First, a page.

As it turns out, the Joker is even more diabolical and insane in this reality as well. The twisted grin has not changed at all but this Joker has it in for children and sets them in a sick death trap. It is Jim Gordon who finds this out and when Oracle informs Batman that Gordon isn’t picking up it could only mean he found the Joker. This leads to one of the most terrifying and surprising reveals that will make you really wish that this series lasted longer than just three issues.

Brian Azzarello makes great use of the Flashpoint event to tell a story that’s unique and filled with surprises that will not fail to make jaws drop or make you flip back to the beginning of the story. Meanwhile, Eduardo Risso adds his own personal touch to the familiar Batman characters that have very different roles to play in this other reality.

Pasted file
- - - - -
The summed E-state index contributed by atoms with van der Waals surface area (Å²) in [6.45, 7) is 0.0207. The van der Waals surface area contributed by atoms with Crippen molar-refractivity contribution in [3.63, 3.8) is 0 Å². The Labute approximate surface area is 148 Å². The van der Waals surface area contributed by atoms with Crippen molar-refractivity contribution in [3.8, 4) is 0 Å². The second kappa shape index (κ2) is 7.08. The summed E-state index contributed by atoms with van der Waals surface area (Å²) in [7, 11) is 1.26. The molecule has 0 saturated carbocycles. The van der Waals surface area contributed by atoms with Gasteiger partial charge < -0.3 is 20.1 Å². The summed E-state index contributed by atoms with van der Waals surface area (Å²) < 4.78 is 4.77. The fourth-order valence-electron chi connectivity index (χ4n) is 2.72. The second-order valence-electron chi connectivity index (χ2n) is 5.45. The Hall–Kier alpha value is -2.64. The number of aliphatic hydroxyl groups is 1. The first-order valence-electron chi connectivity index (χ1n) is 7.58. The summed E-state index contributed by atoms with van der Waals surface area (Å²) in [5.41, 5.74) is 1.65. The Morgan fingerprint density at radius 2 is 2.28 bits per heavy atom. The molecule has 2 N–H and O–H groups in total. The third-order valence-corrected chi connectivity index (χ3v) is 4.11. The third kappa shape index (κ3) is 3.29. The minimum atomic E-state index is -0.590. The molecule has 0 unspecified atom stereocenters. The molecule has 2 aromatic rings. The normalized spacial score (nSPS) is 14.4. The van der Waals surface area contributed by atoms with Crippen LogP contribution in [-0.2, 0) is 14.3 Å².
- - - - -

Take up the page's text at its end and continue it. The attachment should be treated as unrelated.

Batman: Knight of Vengeance is turning out to be a highlight in this Flashpoint saga and I’ll even go as far as saying that this Batman is proving to be downright cooler and more fascinating. This second issue doesn’t pull any punches and there are more than enough reveals to make you wish that this would become an ongoing series. We definitely cannot wait for the third and final issue of this interesting Flashpoint take on Batman.


With the help of Oracle, Jim Gordon gets a step closer to finding the Joker whose diabolical plan is just unfolding. Meanwhile, Batman follows the clues connected to a dead body that washed ashore but when Gordon’s phone is off the Dark Knight of vengeance rushes off to an inevitable and shocking confrontation.